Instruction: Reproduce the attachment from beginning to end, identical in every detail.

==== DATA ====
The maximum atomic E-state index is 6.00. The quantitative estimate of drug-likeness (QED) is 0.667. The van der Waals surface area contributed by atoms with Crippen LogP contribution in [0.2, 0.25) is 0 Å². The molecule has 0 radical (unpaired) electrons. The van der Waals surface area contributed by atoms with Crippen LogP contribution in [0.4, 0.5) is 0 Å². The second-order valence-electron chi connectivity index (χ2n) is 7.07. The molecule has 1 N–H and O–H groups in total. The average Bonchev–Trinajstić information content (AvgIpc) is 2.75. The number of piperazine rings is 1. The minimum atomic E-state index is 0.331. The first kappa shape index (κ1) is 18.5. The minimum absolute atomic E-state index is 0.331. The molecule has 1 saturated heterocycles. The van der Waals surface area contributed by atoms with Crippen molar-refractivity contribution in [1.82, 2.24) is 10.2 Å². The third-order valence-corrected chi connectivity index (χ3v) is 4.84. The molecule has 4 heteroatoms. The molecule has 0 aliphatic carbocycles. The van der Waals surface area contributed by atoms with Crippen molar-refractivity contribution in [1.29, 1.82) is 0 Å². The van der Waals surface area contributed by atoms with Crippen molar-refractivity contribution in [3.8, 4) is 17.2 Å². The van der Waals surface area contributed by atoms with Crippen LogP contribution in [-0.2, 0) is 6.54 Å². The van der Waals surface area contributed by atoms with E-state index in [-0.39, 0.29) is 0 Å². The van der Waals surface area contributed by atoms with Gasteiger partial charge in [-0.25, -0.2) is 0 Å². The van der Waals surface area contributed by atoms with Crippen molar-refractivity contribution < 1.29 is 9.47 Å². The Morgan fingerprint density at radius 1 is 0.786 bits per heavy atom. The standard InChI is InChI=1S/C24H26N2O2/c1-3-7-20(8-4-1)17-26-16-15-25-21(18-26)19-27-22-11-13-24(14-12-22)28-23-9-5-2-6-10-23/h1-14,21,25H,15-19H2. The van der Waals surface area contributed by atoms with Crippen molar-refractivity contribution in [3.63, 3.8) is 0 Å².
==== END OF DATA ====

The maximum atomic E-state index is 6.00. The quantitative estimate of drug-likeness (QED) is 0.667. The van der Waals surface area contributed by atoms with Crippen LogP contribution in [0.2, 0.25) is 0 Å². The molecule has 0 radical (unpaired) electrons. The van der Waals surface area contributed by atoms with Crippen LogP contribution in [0.4, 0.5) is 0 Å². The second-order valence-electron chi connectivity index (χ2n) is 7.07. The molecule has 1 N–H and O–H groups in total. The average Bonchev–Trinajstić information content (AvgIpc) is 2.75. The number of piperazine rings is 1. The minimum atomic E-state index is 0.331. The first kappa shape index (κ1) is 18.5. The minimum absolute atomic E-state index is 0.331. The molecule has 1 saturated heterocycles. The van der Waals surface area contributed by atoms with Crippen molar-refractivity contribution in [1.82, 2.24) is 10.2 Å². The third-order valence-corrected chi connectivity index (χ3v) is 4.84. The molecule has 4 heteroatoms. The molecule has 0 aliphatic carbocycles. The van der Waals surface area contributed by atoms with Crippen molar-refractivity contribution in [1.29, 1.82) is 0 Å². The van der Waals surface area contributed by atoms with Crippen molar-refractivity contribution in [3.8, 4) is 17.2 Å². The van der Waals surface area contributed by atoms with Crippen LogP contribution in [-0.2, 0) is 6.54 Å². The van der Waals surface area contributed by atoms with E-state index in [-0.39, 0.29) is 0 Å². The van der Waals surface area contributed by atoms with Gasteiger partial charge in [-0.25, -0.2) is 0 Å². The van der Waals surface area contributed by atoms with Crippen molar-refractivity contribution < 1.29 is 9.47 Å². The Morgan fingerprint density at radius 1 is 0.786 bits per heavy atom. The standard InChI is InChI=1S/C24H26N2O2/c1-3-7-20(8-4-1)17-26-16-15-25-21(18-26)19-27-22-11-13-24(14-12-22)28-23-9-5-2-6-10-23/h1-14,21,25H,15-19H2. The van der Waals surface area contributed by atoms with Crippen molar-refractivity contribution in [3.63, 3.8) is 0 Å².